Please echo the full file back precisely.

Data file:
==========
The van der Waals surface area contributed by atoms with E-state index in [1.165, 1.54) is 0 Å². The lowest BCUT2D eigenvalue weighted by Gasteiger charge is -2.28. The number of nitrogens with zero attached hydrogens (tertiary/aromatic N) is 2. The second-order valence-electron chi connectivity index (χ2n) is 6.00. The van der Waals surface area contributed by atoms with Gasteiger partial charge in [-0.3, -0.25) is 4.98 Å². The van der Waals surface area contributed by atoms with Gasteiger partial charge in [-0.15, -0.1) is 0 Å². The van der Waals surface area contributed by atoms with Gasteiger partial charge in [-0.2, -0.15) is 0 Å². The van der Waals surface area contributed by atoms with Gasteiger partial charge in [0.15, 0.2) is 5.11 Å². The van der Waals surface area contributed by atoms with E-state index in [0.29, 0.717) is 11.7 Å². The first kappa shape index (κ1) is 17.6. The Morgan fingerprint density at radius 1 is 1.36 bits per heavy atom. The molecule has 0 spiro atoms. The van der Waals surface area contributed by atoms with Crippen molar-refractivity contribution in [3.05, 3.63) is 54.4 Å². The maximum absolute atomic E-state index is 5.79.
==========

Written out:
The van der Waals surface area contributed by atoms with E-state index in [1.165, 1.54) is 0 Å². The lowest BCUT2D eigenvalue weighted by Gasteiger charge is -2.28. The number of nitrogens with zero attached hydrogens (tertiary/aromatic N) is 2. The second-order valence-electron chi connectivity index (χ2n) is 6.00. The van der Waals surface area contributed by atoms with Gasteiger partial charge in [-0.3, -0.25) is 4.98 Å². The van der Waals surface area contributed by atoms with Gasteiger partial charge in [-0.15, -0.1) is 0 Å². The van der Waals surface area contributed by atoms with Gasteiger partial charge in [-0.2, -0.15) is 0 Å². The van der Waals surface area contributed by atoms with Gasteiger partial charge in [0.15, 0.2) is 5.11 Å². The van der Waals surface area contributed by atoms with E-state index in [0.29, 0.717) is 11.7 Å². The first kappa shape index (κ1) is 17.6. The Morgan fingerprint density at radius 1 is 1.36 bits per heavy atom. The molecule has 0 spiro atoms. The van der Waals surface area contributed by atoms with Crippen molar-refractivity contribution in [3.05, 3.63) is 54.4 Å². The maximum absolute atomic E-state index is 5.79.